After a failed bid to remove barricades from Seattle’s protester encampment – in which municipal workers were blocked by demonstrators – the city’s mayor said they will try again Sunday, soon after being hit with another lawsuit.
Friday morning saw protesters at the “Capitol Hill Occupied Protest” (CHOP) stand-off with city workers who’d arrived to clear away street barriers set up around the zone, with one activist seen laying in the road to stop equipment from entering the area. Following the tense interaction and a lengthy meeting with protesters, however, Mayor Jenny Durkan now says the barricades will come down over the weekend.
At the meeting, city officials and activists discussed “the restoration of the Capitol Hill area and long-term changes to transform policing,” Durkan said in a statement, adding that she sought to balance the protester’s First Amendment rights with public safety.
City workers moving in to take out the barriers at CHAZ/CHOP. One guy laying on the ground trying to prevent this. Chopistan leaders told protesters to go home and vote for one of the most racist politicians in America, Joe Biden. Seems legit 🤦♂️ pic.twitter.com/DlyUuytvdV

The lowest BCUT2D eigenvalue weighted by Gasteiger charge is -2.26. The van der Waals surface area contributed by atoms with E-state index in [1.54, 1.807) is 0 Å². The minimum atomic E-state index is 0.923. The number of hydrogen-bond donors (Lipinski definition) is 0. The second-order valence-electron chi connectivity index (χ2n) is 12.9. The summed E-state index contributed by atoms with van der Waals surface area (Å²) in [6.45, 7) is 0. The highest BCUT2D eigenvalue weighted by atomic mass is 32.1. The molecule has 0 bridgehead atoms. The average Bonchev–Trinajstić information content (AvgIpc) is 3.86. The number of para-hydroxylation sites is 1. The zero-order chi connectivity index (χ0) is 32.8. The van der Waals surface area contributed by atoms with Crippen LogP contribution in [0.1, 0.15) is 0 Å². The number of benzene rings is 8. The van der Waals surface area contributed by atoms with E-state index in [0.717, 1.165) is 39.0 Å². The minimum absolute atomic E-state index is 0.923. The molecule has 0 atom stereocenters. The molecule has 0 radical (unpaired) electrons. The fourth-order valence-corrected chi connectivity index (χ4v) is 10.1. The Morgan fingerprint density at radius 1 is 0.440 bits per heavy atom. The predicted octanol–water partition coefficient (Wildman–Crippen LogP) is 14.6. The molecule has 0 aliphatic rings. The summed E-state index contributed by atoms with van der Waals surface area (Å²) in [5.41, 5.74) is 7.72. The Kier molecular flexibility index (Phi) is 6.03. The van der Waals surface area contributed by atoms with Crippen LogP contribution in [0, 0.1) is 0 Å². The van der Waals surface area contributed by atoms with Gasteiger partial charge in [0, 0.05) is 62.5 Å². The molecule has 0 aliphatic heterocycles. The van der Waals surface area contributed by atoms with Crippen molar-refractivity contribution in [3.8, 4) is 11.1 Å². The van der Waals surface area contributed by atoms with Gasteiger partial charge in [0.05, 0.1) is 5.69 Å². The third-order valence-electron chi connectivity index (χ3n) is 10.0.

CHOP Protesters Stop Seattle Workers From Removing Barriers: City workers attempted to clear out barriers at the edge of CHOP, but were sent home empty-handed after protesters blocked their machinery. https://t.co/Z43gmqVtFcpic.twitter.com/OsWwamvjuC
Some of the barricades, however, will remain near the Seattle Police Department’s East Precinct, according to a local report, suggesting the protesters plan to continue demonstrating in the area. It is not clear whether the city has approved that plan.
The moves to disband the anarcho-commune-slash-protest-zone come soon after a second lawsuit was filed against both the mayor and the city itself over CHOP.
Filed on Thursday, the suit – which also names Governor Jay Inslee – alleges that the city “did allow, aid, abet, and actively facilitate, the exclusive physical occupation, takeover and control of an approximate six city block area of publicly owned real property of an American city… by an un-elected, unauthorized, and violent group of citizens promoting a political special interest group.”
The suit follows a similar complaint, filed earlier this week by more than a dozen local business owners. Though they voiced support for the rights and efforts of the Black Lives Matter movement, a lawyer representing the plaintiffs said they were concerned about “public order” and “safety,” adding “They want access to their streets and to their properties.”
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